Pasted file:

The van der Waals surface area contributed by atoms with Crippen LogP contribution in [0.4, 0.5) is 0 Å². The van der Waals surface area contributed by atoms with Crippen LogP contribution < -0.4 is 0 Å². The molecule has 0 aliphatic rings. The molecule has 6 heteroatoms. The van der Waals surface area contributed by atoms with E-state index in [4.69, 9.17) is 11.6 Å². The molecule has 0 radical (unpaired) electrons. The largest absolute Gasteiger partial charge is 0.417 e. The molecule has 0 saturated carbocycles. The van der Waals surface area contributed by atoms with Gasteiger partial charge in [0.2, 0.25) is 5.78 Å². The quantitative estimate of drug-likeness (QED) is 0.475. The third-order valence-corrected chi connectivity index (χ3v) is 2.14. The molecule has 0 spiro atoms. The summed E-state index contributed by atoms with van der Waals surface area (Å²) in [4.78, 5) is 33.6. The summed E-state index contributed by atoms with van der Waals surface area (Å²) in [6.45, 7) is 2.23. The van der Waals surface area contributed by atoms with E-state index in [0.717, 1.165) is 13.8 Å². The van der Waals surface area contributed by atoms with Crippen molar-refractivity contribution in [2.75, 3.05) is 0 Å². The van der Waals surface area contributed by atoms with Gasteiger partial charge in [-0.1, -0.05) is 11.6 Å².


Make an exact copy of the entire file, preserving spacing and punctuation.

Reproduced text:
The van der Waals surface area contributed by atoms with Crippen LogP contribution in [0.4, 0.5) is 0 Å². The van der Waals surface area contributed by atoms with Crippen LogP contribution < -0.4 is 0 Å². The molecule has 0 aliphatic rings. The molecule has 6 heteroatoms. The van der Waals surface area contributed by atoms with E-state index in [4.69, 9.17) is 11.6 Å². The molecule has 0 radical (unpaired) electrons. The largest absolute Gasteiger partial charge is 0.417 e. The molecule has 0 saturated carbocycles. The van der Waals surface area contributed by atoms with Gasteiger partial charge in [0.2, 0.25) is 5.78 Å². The quantitative estimate of drug-likeness (QED) is 0.475. The third-order valence-corrected chi connectivity index (χ3v) is 2.14. The molecule has 0 spiro atoms. The summed E-state index contributed by atoms with van der Waals surface area (Å²) in [4.78, 5) is 33.6. The summed E-state index contributed by atoms with van der Waals surface area (Å²) in [6.45, 7) is 2.23. The van der Waals surface area contributed by atoms with E-state index in [0.717, 1.165) is 13.8 Å². The van der Waals surface area contributed by atoms with Crippen molar-refractivity contribution in [2.75, 3.05) is 0 Å². The van der Waals surface area contributed by atoms with Gasteiger partial charge in [-0.1, -0.05) is 11.6 Å².